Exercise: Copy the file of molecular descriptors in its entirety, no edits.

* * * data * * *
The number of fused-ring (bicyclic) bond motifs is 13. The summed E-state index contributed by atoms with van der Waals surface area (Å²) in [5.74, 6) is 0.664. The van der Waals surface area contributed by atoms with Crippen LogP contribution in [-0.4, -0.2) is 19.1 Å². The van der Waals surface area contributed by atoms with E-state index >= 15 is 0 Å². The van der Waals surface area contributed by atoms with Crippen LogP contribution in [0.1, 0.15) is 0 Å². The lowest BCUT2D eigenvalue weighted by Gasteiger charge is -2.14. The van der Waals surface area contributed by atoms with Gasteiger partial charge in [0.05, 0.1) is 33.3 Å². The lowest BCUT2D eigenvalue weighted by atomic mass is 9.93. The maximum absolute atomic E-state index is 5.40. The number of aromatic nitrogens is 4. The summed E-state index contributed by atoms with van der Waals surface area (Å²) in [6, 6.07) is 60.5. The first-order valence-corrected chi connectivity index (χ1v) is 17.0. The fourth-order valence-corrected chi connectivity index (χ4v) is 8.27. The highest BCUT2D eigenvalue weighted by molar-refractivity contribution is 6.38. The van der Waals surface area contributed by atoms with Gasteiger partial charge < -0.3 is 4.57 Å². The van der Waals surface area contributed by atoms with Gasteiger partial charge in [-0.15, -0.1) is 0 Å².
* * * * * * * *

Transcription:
The number of fused-ring (bicyclic) bond motifs is 13. The summed E-state index contributed by atoms with van der Waals surface area (Å²) in [5.74, 6) is 0.664. The van der Waals surface area contributed by atoms with Crippen LogP contribution in [-0.4, -0.2) is 19.1 Å². The van der Waals surface area contributed by atoms with E-state index >= 15 is 0 Å². The van der Waals surface area contributed by atoms with Crippen LogP contribution in [0.1, 0.15) is 0 Å². The lowest BCUT2D eigenvalue weighted by Gasteiger charge is -2.14. The van der Waals surface area contributed by atoms with Gasteiger partial charge in [0.05, 0.1) is 33.3 Å². The lowest BCUT2D eigenvalue weighted by atomic mass is 9.93. The maximum absolute atomic E-state index is 5.40. The number of aromatic nitrogens is 4. The summed E-state index contributed by atoms with van der Waals surface area (Å²) in [6, 6.07) is 60.5. The first-order valence-corrected chi connectivity index (χ1v) is 17.0. The fourth-order valence-corrected chi connectivity index (χ4v) is 8.27. The highest BCUT2D eigenvalue weighted by molar-refractivity contribution is 6.38. The van der Waals surface area contributed by atoms with Gasteiger partial charge < -0.3 is 4.57 Å². The van der Waals surface area contributed by atoms with Gasteiger partial charge in [-0.15, -0.1) is 0 Å².